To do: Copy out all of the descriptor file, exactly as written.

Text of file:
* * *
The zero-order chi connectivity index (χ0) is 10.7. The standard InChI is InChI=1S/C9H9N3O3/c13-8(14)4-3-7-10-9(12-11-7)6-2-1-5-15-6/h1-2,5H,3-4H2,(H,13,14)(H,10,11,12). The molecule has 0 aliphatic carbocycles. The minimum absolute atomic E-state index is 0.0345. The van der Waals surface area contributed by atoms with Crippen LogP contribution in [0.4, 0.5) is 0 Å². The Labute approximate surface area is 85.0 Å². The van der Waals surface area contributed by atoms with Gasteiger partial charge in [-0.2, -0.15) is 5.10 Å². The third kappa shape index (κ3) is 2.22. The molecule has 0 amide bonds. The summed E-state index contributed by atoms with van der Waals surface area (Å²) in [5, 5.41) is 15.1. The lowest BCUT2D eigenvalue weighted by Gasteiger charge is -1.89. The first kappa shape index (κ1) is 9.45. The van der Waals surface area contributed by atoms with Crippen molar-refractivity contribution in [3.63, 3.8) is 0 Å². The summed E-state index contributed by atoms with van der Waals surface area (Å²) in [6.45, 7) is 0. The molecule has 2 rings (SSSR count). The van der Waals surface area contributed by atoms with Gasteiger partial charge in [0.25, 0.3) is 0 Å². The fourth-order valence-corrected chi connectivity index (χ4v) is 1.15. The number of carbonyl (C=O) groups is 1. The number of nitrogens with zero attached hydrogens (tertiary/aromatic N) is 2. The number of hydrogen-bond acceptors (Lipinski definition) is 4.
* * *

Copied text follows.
The zero-order chi connectivity index (χ0) is 10.7. The standard InChI is InChI=1S/C9H9N3O3/c13-8(14)4-3-7-10-9(12-11-7)6-2-1-5-15-6/h1-2,5H,3-4H2,(H,13,14)(H,10,11,12). The molecule has 0 aliphatic carbocycles. The minimum absolute atomic E-state index is 0.0345. The van der Waals surface area contributed by atoms with Crippen LogP contribution in [0.4, 0.5) is 0 Å². The Labute approximate surface area is 85.0 Å². The van der Waals surface area contributed by atoms with Gasteiger partial charge in [-0.2, -0.15) is 5.10 Å². The third kappa shape index (κ3) is 2.22. The molecule has 0 amide bonds. The summed E-state index contributed by atoms with van der Waals surface area (Å²) in [5, 5.41) is 15.1. The lowest BCUT2D eigenvalue weighted by Gasteiger charge is -1.89. The first kappa shape index (κ1) is 9.45. The van der Waals surface area contributed by atoms with Crippen molar-refractivity contribution in [3.63, 3.8) is 0 Å². The summed E-state index contributed by atoms with van der Waals surface area (Å²) in [6.45, 7) is 0. The molecule has 2 rings (SSSR count). The van der Waals surface area contributed by atoms with Gasteiger partial charge in [0.25, 0.3) is 0 Å². The fourth-order valence-corrected chi connectivity index (χ4v) is 1.15. The number of carbonyl (C=O) groups is 1. The number of nitrogens with zero attached hydrogens (tertiary/aromatic N) is 2. The number of hydrogen-bond acceptors (Lipinski definition) is 4.